Administration Moves to Withdraw Key Health Services from Children and Adults with Mental Illness and Other Disabilities

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By Judith Solomon

Revised March 21, 2008

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On August 13, 2007, the Centers for Medicare and Medicaid Services issued a proposed regulation that would eliminate federal Medicaid funding for important services provided to adults and children with disabilities (particularly those with mental illness), as well as other beneficiaries.  The rule would significantly limit states’ ability to provide rehabilitative services, including those designed to enable individuals with disabilities to improve their mental or physical capacities and remain out of an institution.[1] 

In 2004, some 1.5 million people received rehabilitative services through Medicaid, according to a recent report from the Kaiser Commission on Medicaid and the Uninsured.  Nearly every state (47 states plus the District of Columbia) provides rehabilitative services for Medicaid beneficiaries. 

About three-fourths of the people who receive these rehabilitative services suffer from mental illness.[2]  Many states use federal Medicaid funds to help support community-based services for people with mental illness as an alternative to institutionalization.  States also provide rehabilitative services to children with mental illness and other special health care needs in school-based settings. [3]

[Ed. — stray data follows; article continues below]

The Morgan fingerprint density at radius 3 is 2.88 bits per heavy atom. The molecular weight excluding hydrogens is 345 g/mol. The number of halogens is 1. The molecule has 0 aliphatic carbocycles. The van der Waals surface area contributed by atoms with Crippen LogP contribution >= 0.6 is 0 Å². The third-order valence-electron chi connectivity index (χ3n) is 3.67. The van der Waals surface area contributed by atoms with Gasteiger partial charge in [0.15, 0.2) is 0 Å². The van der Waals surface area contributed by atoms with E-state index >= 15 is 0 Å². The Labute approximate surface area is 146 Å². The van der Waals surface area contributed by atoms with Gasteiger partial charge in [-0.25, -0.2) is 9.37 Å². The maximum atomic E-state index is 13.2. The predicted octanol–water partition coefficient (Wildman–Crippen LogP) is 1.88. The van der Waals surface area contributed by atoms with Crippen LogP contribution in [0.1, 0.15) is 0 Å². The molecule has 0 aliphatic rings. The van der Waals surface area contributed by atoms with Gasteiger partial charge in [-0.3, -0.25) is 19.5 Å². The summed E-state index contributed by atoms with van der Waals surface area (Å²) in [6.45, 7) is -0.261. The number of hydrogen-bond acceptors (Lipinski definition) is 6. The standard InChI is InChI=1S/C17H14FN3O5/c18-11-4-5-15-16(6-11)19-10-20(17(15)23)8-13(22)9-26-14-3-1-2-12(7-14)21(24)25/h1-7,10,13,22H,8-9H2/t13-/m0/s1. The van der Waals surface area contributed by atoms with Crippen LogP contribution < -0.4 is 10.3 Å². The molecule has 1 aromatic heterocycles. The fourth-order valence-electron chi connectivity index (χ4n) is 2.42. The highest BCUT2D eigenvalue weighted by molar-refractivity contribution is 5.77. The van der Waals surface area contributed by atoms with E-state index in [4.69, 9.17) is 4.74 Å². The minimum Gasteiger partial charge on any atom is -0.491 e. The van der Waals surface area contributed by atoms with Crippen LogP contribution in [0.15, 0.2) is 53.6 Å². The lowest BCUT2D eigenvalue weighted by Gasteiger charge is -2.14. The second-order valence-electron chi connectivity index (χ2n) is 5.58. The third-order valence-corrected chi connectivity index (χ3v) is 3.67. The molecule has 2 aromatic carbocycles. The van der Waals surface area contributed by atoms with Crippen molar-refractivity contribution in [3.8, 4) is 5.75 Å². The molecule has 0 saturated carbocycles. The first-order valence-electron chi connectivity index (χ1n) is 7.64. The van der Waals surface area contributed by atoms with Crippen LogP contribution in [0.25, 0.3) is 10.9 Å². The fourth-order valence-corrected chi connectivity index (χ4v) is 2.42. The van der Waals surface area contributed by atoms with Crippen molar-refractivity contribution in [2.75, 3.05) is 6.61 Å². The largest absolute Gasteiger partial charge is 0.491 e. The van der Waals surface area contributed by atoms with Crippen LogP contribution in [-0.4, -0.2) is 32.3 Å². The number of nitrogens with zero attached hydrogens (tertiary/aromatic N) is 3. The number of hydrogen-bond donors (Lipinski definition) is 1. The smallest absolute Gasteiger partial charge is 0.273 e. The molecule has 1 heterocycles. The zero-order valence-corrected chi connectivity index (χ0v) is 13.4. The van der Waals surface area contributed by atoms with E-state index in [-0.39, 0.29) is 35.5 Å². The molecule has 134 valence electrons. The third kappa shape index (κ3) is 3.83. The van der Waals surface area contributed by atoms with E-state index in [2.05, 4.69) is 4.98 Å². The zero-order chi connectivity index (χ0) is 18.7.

In 2005, the Administration tried — and failed — to persuade Congress to restrict rehabilitative services as part of the Deficit Reduction Act.[4]  In its last two budgets, the Administration has announced that it intends to restrict these services anyway, bypassing Congress and acting administratively. 

The most significant change in the proposed rule would prohibit the use of federal Medicaid funds for rehabilitative services that are “intrinsic elements” of another program, such as foster care or child welfare.  The Administration claims that beneficiaries can get the services through the other program, so Medicaid support is not necessary.  The reality is very different.  In most cases, the other program has limited funds and expects Medicaid to pay for rehabilitative services for Medicaid beneficiaries.  Without Medicaid funding, many beneficiaries would simply not receive these health care services.

The proposed rule also prohibits the use of federal Medicaid funds for therapeutic foster care, designed for children with serious mental illness.  For most children, therapeutic foster care — in which children are placed in a private home with foster parents who are specially trained to help them improve their condition — is an alternative to more costly care in a residential treatment program or psychiatric hospital.[5] 

The proposed rule would also eliminate coverage for “day habilitation” programs, which are designed to help people with intellectual disabilities (formerly called mental retardation) and other developmental disabilities acquire the skills they need to live in community-based settings and remain out of institutions.  For example, these programs help people with their communication and social skills and maximize their ability to perform activities of everyday life.